THE FINANCIAL INDUSTRY today looks stable and boring, with a few megabanks ever-more entrenched and markets that may not offer the same risks and rewards as before the 2008-2009 financial crisis but which remain highly profitable for incumbents. That stasis, however, masks looming challenges to the sclerotic incumbents. Two such challenges were much in evidence this past week: Bitcoin and China.
During her speech to the National Association of Business Economics on Tuesday, Federal Reserve Chair Janet Yellen made a rather startling admission: The Fed may have “misspecified” its models for inflation and “misjudged” the strength of wages and the job market.
Risk. Mention the word, and many investment professionals pause. Traders, hedge funds, and a few quantitative firms and their algorithms may love risk. But these days, the preponderance of investors, advisors, strategists, and their clients—not to mention the individual investor
In 1973, the late, great historian Arthur Schlesinger published The Imperial Presidency, charting the post-World War II expansion of presidential power and warning that the office had dangerously diverged from the parameters established by the Constitution and subsequent precedent.
FOR YEARS, THE ascent of tech has broadly been viewed as positive, heralding an era of increased productivity and greater communication. But recently, the litany of corporate missteps and a general sense of power accreting to a few extraordinarily rich and powerful companies and the men–yes, largely men–who lead them has triggered a wave of criticisms of the once-Teflon culture of the Valley.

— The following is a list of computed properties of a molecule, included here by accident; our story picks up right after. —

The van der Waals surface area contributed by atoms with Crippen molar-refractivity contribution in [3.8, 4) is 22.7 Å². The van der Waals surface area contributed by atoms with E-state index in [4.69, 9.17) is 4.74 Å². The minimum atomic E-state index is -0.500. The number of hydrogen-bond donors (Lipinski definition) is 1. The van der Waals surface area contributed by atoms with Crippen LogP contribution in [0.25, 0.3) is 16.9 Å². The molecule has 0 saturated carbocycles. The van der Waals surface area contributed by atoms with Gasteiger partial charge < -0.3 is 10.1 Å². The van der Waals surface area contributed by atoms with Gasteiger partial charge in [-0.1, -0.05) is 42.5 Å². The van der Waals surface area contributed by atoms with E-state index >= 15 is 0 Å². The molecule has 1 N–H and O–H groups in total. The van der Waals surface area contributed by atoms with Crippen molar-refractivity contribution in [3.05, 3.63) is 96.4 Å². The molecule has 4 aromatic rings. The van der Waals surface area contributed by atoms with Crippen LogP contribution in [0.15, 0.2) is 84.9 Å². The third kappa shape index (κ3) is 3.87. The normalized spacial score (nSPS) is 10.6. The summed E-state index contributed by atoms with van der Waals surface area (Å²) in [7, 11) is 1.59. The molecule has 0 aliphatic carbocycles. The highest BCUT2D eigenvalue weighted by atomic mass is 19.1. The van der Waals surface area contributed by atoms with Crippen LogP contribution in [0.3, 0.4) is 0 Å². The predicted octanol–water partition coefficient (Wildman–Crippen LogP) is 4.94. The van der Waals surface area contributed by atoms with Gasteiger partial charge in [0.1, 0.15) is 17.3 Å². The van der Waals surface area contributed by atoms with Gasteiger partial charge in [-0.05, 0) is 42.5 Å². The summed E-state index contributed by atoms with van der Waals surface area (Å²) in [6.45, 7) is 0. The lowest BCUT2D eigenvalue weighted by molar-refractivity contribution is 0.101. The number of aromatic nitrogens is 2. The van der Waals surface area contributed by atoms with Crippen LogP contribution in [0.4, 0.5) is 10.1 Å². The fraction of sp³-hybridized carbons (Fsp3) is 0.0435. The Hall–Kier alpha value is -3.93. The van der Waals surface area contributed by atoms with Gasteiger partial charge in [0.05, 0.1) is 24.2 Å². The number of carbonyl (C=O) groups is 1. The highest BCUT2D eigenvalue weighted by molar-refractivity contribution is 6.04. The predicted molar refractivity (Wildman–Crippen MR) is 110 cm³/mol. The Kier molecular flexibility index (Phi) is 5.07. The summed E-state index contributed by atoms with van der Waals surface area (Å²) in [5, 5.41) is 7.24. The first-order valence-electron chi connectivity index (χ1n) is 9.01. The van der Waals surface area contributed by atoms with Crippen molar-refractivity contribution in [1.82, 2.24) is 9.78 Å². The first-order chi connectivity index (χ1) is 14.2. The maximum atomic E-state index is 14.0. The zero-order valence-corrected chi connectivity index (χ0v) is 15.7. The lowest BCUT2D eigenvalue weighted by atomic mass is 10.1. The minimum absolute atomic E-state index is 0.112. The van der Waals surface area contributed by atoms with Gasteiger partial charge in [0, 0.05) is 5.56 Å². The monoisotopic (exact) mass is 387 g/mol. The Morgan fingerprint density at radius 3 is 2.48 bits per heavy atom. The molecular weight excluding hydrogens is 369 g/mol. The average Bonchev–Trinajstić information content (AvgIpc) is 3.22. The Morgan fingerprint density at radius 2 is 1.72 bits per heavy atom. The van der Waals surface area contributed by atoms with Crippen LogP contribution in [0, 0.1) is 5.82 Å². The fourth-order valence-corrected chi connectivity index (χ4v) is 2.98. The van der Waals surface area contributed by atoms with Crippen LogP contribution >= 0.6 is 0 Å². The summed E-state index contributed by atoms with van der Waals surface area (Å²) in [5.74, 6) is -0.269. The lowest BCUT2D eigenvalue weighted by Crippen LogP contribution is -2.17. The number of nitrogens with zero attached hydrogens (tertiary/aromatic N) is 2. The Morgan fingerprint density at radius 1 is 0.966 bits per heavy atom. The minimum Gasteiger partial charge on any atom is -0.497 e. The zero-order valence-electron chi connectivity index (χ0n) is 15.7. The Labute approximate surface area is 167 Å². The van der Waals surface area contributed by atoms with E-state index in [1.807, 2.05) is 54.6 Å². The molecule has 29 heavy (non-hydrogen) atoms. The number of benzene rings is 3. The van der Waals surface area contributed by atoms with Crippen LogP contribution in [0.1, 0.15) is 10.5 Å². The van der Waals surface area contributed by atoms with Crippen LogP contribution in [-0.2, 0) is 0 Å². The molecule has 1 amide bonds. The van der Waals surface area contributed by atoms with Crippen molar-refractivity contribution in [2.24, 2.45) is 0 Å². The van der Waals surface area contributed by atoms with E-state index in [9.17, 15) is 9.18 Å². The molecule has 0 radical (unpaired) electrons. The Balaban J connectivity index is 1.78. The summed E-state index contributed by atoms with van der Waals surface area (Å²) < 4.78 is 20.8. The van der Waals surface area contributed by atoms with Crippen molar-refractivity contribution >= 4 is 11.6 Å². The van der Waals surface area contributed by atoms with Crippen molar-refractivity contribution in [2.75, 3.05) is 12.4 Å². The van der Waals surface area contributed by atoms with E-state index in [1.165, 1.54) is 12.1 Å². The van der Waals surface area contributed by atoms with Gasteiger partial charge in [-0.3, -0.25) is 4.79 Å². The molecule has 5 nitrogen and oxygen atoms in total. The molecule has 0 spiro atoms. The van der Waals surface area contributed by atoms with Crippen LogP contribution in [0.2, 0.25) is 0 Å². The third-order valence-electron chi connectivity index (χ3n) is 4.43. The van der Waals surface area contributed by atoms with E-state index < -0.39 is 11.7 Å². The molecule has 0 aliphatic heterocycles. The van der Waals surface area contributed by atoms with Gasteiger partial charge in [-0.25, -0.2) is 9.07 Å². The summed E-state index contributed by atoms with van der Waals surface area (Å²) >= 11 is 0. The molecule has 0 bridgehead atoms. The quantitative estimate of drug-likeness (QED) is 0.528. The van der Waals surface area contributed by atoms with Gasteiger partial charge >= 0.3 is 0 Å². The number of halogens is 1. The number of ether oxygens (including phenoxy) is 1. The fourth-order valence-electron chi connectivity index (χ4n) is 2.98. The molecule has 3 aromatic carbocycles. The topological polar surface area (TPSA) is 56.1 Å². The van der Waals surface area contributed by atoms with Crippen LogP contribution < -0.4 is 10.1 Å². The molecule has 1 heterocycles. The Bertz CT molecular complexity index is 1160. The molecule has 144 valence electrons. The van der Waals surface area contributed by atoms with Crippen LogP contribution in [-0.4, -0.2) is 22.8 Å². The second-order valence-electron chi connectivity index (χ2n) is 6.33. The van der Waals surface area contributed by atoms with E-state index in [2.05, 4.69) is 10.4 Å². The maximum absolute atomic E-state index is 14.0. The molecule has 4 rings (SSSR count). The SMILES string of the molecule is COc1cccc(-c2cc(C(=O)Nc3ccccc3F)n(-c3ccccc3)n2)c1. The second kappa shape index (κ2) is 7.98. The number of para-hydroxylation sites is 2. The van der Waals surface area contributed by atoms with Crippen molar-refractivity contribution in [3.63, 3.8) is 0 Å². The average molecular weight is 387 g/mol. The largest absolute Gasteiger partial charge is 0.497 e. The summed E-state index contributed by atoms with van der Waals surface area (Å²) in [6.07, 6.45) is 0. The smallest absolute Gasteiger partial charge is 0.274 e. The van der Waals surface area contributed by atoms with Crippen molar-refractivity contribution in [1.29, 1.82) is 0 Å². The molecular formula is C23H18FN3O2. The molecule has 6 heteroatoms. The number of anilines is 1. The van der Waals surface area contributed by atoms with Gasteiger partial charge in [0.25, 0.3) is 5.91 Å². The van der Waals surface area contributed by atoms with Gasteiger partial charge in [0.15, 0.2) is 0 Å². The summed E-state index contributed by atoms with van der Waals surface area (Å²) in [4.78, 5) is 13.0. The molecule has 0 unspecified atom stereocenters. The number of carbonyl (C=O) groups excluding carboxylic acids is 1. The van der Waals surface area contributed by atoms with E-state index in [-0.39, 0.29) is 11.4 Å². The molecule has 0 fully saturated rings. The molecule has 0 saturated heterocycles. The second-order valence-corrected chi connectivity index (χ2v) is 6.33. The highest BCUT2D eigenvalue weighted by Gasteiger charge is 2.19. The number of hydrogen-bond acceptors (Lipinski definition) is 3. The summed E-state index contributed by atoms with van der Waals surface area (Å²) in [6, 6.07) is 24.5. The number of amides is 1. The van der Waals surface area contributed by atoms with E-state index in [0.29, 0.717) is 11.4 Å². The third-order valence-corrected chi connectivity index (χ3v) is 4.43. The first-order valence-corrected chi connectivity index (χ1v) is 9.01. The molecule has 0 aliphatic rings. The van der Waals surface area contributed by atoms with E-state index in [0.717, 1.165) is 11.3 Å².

Bitcoin has a total market capitalization of barely $45 billion, which is a pittance compared to hundreds of trillions in stocks, bonds, and other financial instruments worldwide. And yet advisors report that Bitcoin is among investors' most prevalent curiosities today.
BITCOIN: Far or the future? The question has dogged the digital currency since its inception nearly a decade ago, and recent developments raise it anew. Last week, a new variant of bitcoin emerged via a “fork” in its underlying code, threatening to confuse and divide the still-small world of bitcoin adherents.